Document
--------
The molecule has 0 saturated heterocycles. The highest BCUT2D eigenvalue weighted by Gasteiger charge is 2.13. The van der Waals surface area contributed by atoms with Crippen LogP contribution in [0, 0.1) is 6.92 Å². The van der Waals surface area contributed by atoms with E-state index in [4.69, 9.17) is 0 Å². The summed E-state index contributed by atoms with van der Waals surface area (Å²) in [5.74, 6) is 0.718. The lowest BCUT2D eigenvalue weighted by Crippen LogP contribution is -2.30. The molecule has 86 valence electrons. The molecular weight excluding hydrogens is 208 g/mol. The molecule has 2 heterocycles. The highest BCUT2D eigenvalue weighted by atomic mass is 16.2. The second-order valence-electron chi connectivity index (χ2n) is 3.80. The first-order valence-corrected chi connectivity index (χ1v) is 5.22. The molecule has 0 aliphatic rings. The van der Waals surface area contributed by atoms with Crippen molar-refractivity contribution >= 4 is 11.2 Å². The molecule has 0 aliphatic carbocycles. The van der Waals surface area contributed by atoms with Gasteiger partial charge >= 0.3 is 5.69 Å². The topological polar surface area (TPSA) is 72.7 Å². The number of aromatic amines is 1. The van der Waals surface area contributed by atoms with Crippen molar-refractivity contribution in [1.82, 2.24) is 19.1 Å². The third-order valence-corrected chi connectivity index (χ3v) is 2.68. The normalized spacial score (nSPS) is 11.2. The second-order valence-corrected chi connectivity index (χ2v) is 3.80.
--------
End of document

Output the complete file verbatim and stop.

The molecule has 0 saturated heterocycles. The highest BCUT2D eigenvalue weighted by Gasteiger charge is 2.13. The van der Waals surface area contributed by atoms with Crippen LogP contribution in [0, 0.1) is 6.92 Å². The van der Waals surface area contributed by atoms with E-state index in [4.69, 9.17) is 0 Å². The summed E-state index contributed by atoms with van der Waals surface area (Å²) in [5.74, 6) is 0.718. The lowest BCUT2D eigenvalue weighted by Crippen LogP contribution is -2.30. The molecule has 86 valence electrons. The molecular weight excluding hydrogens is 208 g/mol. The molecule has 2 heterocycles. The highest BCUT2D eigenvalue weighted by atomic mass is 16.2. The second-order valence-electron chi connectivity index (χ2n) is 3.80. The first-order valence-corrected chi connectivity index (χ1v) is 5.22. The molecule has 0 aliphatic rings. The van der Waals surface area contributed by atoms with Crippen molar-refractivity contribution >= 4 is 11.2 Å². The molecule has 0 aliphatic carbocycles. The van der Waals surface area contributed by atoms with Gasteiger partial charge >= 0.3 is 5.69 Å². The topological polar surface area (TPSA) is 72.7 Å². The number of aromatic amines is 1. The van der Waals surface area contributed by atoms with Crippen molar-refractivity contribution in [1.82, 2.24) is 19.1 Å². The third-order valence-corrected chi connectivity index (χ3v) is 2.68. The normalized spacial score (nSPS) is 11.2. The second-order valence-corrected chi connectivity index (χ2v) is 3.80.